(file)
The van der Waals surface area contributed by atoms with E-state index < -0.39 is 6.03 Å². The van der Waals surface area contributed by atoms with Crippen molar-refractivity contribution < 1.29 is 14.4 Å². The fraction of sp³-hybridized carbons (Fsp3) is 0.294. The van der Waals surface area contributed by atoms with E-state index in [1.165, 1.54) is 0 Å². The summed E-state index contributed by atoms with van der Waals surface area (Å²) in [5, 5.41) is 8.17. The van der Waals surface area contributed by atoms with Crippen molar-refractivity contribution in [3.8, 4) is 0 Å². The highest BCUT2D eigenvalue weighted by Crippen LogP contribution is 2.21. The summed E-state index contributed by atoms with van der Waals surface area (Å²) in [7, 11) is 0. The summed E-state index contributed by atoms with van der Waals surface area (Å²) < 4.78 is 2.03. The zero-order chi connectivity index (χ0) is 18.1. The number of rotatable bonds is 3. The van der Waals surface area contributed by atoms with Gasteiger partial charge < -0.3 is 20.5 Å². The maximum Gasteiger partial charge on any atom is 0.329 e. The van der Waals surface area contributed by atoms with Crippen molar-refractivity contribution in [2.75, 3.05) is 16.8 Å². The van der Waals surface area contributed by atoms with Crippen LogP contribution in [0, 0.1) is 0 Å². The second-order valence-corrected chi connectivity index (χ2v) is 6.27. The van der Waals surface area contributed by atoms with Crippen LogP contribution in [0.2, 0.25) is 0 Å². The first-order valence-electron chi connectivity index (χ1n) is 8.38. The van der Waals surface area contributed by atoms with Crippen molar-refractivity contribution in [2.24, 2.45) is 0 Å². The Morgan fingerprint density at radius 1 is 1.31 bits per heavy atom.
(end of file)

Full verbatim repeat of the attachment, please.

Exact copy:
The van der Waals surface area contributed by atoms with E-state index < -0.39 is 6.03 Å². The van der Waals surface area contributed by atoms with Crippen molar-refractivity contribution < 1.29 is 14.4 Å². The fraction of sp³-hybridized carbons (Fsp3) is 0.294. The van der Waals surface area contributed by atoms with E-state index in [1.165, 1.54) is 0 Å². The summed E-state index contributed by atoms with van der Waals surface area (Å²) in [5, 5.41) is 8.17. The van der Waals surface area contributed by atoms with Crippen molar-refractivity contribution in [3.8, 4) is 0 Å². The highest BCUT2D eigenvalue weighted by Crippen LogP contribution is 2.21. The summed E-state index contributed by atoms with van der Waals surface area (Å²) in [7, 11) is 0. The summed E-state index contributed by atoms with van der Waals surface area (Å²) < 4.78 is 2.03. The zero-order chi connectivity index (χ0) is 18.1. The number of rotatable bonds is 3. The van der Waals surface area contributed by atoms with Gasteiger partial charge < -0.3 is 20.5 Å². The maximum Gasteiger partial charge on any atom is 0.329 e. The van der Waals surface area contributed by atoms with Crippen molar-refractivity contribution in [2.75, 3.05) is 16.8 Å². The van der Waals surface area contributed by atoms with Crippen LogP contribution in [0, 0.1) is 0 Å². The second-order valence-corrected chi connectivity index (χ2v) is 6.27. The van der Waals surface area contributed by atoms with Crippen LogP contribution in [0.2, 0.25) is 0 Å². The first-order valence-electron chi connectivity index (χ1n) is 8.38. The van der Waals surface area contributed by atoms with Crippen molar-refractivity contribution in [2.24, 2.45) is 0 Å². The Morgan fingerprint density at radius 1 is 1.31 bits per heavy atom.